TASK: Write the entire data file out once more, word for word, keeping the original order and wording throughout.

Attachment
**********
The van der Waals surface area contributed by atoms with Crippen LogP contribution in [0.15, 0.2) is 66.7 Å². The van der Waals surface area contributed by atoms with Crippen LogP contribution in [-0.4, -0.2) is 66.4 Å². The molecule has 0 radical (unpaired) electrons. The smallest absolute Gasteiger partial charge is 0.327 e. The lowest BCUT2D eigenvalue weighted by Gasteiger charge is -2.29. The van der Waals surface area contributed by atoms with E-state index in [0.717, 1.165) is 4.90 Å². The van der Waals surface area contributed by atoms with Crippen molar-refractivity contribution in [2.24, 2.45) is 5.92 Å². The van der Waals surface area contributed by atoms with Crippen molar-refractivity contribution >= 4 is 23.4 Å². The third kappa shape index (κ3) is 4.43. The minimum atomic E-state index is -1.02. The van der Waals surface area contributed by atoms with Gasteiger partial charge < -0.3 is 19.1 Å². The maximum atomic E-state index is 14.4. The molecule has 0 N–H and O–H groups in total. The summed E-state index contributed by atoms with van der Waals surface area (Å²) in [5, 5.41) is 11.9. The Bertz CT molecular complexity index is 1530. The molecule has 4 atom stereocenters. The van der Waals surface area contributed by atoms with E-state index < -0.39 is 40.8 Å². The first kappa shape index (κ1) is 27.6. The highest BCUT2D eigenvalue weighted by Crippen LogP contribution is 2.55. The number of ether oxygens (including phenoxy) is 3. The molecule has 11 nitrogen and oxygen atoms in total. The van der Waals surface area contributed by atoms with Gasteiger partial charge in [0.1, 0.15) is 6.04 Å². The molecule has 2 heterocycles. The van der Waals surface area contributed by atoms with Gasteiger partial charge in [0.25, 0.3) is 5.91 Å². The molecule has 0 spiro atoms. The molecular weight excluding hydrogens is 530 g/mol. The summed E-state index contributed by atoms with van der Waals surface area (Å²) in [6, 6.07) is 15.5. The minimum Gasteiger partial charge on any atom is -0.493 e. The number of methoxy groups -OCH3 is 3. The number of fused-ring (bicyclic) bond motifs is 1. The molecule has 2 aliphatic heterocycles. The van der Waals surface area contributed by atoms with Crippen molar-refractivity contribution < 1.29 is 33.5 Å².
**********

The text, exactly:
The van der Waals surface area contributed by atoms with Crippen LogP contribution in [0.15, 0.2) is 66.7 Å². The van der Waals surface area contributed by atoms with Crippen LogP contribution in [-0.4, -0.2) is 66.4 Å². The molecule has 0 radical (unpaired) electrons. The smallest absolute Gasteiger partial charge is 0.327 e. The lowest BCUT2D eigenvalue weighted by Gasteiger charge is -2.29. The van der Waals surface area contributed by atoms with E-state index in [0.717, 1.165) is 4.90 Å². The van der Waals surface area contributed by atoms with Crippen molar-refractivity contribution in [2.24, 2.45) is 5.92 Å². The van der Waals surface area contributed by atoms with Crippen molar-refractivity contribution >= 4 is 23.4 Å². The third kappa shape index (κ3) is 4.43. The minimum atomic E-state index is -1.02. The van der Waals surface area contributed by atoms with Gasteiger partial charge < -0.3 is 19.1 Å². The maximum atomic E-state index is 14.4. The molecule has 0 N–H and O–H groups in total. The summed E-state index contributed by atoms with van der Waals surface area (Å²) in [5, 5.41) is 11.9. The Bertz CT molecular complexity index is 1530. The molecule has 4 atom stereocenters. The van der Waals surface area contributed by atoms with E-state index < -0.39 is 40.8 Å². The first kappa shape index (κ1) is 27.6. The highest BCUT2D eigenvalue weighted by Crippen LogP contribution is 2.55. The number of ether oxygens (including phenoxy) is 3. The molecule has 11 nitrogen and oxygen atoms in total. The van der Waals surface area contributed by atoms with Gasteiger partial charge in [0.1, 0.15) is 6.04 Å². The molecule has 2 heterocycles. The van der Waals surface area contributed by atoms with Gasteiger partial charge in [0.25, 0.3) is 5.91 Å². The molecule has 0 spiro atoms. The molecular weight excluding hydrogens is 530 g/mol. The summed E-state index contributed by atoms with van der Waals surface area (Å²) in [6, 6.07) is 15.5. The minimum Gasteiger partial charge on any atom is -0.493 e. The number of methoxy groups -OCH3 is 3. The number of fused-ring (bicyclic) bond motifs is 1. The molecule has 2 aliphatic heterocycles. The van der Waals surface area contributed by atoms with Crippen molar-refractivity contribution < 1.29 is 33.5 Å².